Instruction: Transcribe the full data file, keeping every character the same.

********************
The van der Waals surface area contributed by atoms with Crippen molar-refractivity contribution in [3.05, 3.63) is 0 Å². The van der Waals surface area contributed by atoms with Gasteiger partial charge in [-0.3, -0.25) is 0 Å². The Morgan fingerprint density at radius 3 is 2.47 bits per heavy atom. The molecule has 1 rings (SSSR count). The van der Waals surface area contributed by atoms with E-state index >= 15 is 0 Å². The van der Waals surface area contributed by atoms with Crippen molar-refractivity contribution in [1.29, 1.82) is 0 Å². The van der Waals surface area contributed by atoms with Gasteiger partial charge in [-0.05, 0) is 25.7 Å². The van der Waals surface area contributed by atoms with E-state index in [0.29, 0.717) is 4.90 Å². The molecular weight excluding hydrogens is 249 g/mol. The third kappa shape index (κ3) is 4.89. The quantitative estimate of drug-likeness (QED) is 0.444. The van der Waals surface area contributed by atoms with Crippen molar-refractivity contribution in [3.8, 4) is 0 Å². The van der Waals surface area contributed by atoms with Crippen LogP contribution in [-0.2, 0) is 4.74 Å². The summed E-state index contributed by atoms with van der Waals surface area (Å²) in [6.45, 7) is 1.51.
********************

The van der Waals surface area contributed by atoms with Crippen molar-refractivity contribution in [3.05, 3.63) is 0 Å². The van der Waals surface area contributed by atoms with Gasteiger partial charge in [-0.3, -0.25) is 0 Å². The Morgan fingerprint density at radius 3 is 2.47 bits per heavy atom. The molecule has 1 rings (SSSR count). The van der Waals surface area contributed by atoms with E-state index >= 15 is 0 Å². The van der Waals surface area contributed by atoms with Crippen molar-refractivity contribution in [1.29, 1.82) is 0 Å². The van der Waals surface area contributed by atoms with Gasteiger partial charge in [-0.05, 0) is 25.7 Å². The van der Waals surface area contributed by atoms with E-state index in [0.29, 0.717) is 4.90 Å². The molecular weight excluding hydrogens is 249 g/mol. The third kappa shape index (κ3) is 4.89. The quantitative estimate of drug-likeness (QED) is 0.444. The van der Waals surface area contributed by atoms with Crippen molar-refractivity contribution in [3.8, 4) is 0 Å². The van der Waals surface area contributed by atoms with Crippen LogP contribution in [-0.2, 0) is 4.74 Å². The summed E-state index contributed by atoms with van der Waals surface area (Å²) in [6.45, 7) is 1.51.